Our Innovation Manager Peter Holmes will be leaving soon Smart Exploration but but he was kind enough to give us his insights about the project.


Peter Holmes (right) with our project coordinator Alireza Malehmir (left) during the seismic survey in Ludvika, Sweden, May 2019

Can you tell us about yourself? 

As a geologist for over 25 years, I have worked in mineral exploration for different commodities such as diamonds, gold and base metals. Working in both greenfield and brownfield exploration, my work has taken me throughout Canada, Russia, Fennoscandia, Greenland and southern Africa. My expertise is primarily in targeting and greenfield exploration under transported cover such as glaciated terrain.

Having worked with a number of major mining companies either directly or in joint ventures on exploration projects provided a network of contacts who are interested in the outcomes of Smart Exploration. The focus on deep exploration methods is particularly important as many companies are looking for new discoveries at greater depths.

My role as Project and Innovation Manager covered a broad range of activities and tasks from advising various partners about securing intellectual property rights (IPR) to tracking milestones and deliverables to ensure compliance with the Horizon 2020 consortium agreement. My involvement with Smart Exploration also enabled me to observe the steady progress by the partners and the data acquisition for various tasks at several of the six exploration sites.

What can you tell about Smart Exploration?

Through the general assembly and progress meetings, I have noted the collaborative research and the leadership necessary to move the tasks or sub-projects forward. This can be challenging with 27 partners spread out in eleven countries with each researcher responsible for developing new instruments, software or methods of interpretation. As Smart Exploration enters its final year, I am impressed with the continuous progress overcoming obstacles such as delays in delivery of components for new instrumentation, permitting, etc.

I think that it is worth noting that Smart Exploration’s consistent progress can be explained by the three C’s of leadership – coordination, collaboration and communication. Coordination is essential so that everyone understands what they are doing so all the pieces come together as planned. Collaborative research is a key aspect because a successful outcome depends on all the parts being completed as scheduled as the tasks are linked. Communication is the thread that connects all the partners so that everyone understands their individual role but realizes that other academic institutions, mining companies and the general public must know how this research and innovation can benefit them. A particular strength has been informing the exploration companies who might benefit from the innovative solutions being developed by participation at major conferences such as PDAC in Toronto and effective use of LinkedIn posts.

You’re going to leave Smart Exploration. What are your next steps?

Over the last 18 months, I have considered new methods to improve exploration undercover in glaciated terrains, in particular Finland and Scandinavia. After examining the advances in new analytical technologies, I have proposed a new cost-effective sampling, processing and analytical methodology for a variety of commodities such as gold, base metals and magmatic deposits. Also using the various geophysical, geochemical and exploration databases available for a generative exercise, three priority areas were highlighted for magmatic Ni deposits. I hope to follow up on these target areas in 2020.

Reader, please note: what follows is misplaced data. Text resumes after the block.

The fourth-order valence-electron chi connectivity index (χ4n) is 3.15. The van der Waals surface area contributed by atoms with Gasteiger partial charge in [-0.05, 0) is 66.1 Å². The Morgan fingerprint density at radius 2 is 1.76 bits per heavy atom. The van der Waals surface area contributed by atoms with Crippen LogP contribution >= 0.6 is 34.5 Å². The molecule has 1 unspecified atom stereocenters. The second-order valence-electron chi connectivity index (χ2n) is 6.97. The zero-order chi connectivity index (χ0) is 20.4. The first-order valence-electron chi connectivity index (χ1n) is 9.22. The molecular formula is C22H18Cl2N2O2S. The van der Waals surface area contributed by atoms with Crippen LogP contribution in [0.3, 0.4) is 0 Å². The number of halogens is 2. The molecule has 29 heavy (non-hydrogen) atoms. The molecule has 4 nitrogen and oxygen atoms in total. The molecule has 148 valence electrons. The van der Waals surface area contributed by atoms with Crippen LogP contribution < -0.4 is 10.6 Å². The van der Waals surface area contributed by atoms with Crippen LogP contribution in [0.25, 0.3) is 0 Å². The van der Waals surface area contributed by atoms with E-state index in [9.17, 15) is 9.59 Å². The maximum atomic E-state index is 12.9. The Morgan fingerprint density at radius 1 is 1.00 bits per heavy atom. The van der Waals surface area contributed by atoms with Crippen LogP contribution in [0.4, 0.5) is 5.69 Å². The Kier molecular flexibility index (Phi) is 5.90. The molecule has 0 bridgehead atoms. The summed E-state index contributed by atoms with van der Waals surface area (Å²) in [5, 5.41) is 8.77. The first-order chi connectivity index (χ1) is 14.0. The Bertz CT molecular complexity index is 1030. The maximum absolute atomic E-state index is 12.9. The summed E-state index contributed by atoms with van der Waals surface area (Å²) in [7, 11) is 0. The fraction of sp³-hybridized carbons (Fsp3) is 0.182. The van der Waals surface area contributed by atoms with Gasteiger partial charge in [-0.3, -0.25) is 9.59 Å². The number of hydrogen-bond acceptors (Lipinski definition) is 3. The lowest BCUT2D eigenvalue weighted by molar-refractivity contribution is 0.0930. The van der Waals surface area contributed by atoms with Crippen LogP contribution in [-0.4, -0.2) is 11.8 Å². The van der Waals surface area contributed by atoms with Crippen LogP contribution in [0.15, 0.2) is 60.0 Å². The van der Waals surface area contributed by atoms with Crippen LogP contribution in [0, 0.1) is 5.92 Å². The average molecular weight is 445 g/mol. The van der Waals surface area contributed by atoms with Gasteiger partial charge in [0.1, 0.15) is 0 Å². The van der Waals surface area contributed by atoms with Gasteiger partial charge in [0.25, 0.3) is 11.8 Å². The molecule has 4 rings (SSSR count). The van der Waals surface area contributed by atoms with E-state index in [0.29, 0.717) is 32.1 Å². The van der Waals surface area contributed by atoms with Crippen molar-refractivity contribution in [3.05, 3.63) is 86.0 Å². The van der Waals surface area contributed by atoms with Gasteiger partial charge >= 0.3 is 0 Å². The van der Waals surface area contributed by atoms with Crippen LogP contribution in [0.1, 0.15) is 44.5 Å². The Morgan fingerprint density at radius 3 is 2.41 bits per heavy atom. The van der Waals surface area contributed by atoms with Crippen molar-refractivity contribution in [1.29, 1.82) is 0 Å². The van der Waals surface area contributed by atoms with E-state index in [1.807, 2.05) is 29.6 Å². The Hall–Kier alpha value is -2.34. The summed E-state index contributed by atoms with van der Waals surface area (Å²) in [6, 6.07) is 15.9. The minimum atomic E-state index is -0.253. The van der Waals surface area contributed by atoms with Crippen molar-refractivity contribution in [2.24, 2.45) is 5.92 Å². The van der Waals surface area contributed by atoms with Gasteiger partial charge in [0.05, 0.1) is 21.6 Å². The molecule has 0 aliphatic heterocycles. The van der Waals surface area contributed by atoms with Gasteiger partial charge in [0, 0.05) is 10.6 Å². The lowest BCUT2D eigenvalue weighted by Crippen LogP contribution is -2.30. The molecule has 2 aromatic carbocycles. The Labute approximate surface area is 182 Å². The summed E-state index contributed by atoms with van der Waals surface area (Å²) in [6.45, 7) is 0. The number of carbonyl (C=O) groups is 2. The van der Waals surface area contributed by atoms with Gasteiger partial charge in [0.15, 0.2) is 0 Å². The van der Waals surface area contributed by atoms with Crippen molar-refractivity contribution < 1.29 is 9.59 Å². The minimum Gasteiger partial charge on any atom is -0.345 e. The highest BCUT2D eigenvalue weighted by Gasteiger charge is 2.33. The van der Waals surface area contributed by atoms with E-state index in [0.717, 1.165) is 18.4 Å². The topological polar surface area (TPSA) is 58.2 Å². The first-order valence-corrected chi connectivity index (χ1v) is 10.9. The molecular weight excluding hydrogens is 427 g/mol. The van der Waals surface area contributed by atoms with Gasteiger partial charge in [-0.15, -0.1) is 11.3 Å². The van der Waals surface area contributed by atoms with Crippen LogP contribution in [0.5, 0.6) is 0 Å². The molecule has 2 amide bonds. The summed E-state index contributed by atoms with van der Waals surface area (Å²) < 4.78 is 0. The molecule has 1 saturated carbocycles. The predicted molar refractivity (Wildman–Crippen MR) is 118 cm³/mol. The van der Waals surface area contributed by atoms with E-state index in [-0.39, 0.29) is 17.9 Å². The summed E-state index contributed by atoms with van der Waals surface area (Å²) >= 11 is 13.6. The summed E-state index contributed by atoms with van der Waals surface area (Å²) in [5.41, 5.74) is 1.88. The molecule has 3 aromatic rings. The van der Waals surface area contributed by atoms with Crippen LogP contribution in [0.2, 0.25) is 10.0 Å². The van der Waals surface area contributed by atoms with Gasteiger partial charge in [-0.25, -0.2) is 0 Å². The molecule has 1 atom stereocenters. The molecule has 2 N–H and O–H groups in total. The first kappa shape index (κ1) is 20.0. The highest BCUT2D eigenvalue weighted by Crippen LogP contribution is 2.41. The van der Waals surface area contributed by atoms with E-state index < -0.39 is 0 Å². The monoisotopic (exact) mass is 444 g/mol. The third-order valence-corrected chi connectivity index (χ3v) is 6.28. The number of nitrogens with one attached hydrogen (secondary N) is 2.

Do you have any advice for the continuation of Smart Exploration? 

As Smart Exploration progresses into its final year, most of the prototypes (i.e. GPS time transmitter, E-vibe, etc) are already entering the commercialization phase. Much of the last year will be used to integrate all the newly acquired data and interpret the results and producing final reports. The completion of summary reports ensures that the collaboration continues to the end of the project. Moreover, the reporting highlights the impactful research and facilitates knowledge transfer among all stakeholders, especially potential customers for these innovative solutions. The project completion is only a partial success with the commercialization of the new technologies and software as the ultimate objective. The validation exercises demonstrate the applicability of the various outcomes to deep exploration with the potential to improve the discovery rate of new resources and deposits. These case studies need to be communicated to the exploration and mining community through publications, presentations at conferences and direct outreach to potential clients. The customers may include other SMEs who want to use these technologies under licence or purchase the systems, or mining/exploration companies seeking a service provider to operate the new UAV-FDEM or downhole geophysical systems.

I believe that Smart Exploration is a model for Horizon 2020 projects. It was very ambitious with 27 partners spread out across Europe but well coordinated and will achieve all its objectives. Smart Exploration was hugely beneficial for training young professionals in project management but also had a positive impact for the Social Licence to Operate (SLO) with effective social engagement campaigns in Kosovo, Ludvika (Sweden) and Siilinjarvi (Finland).

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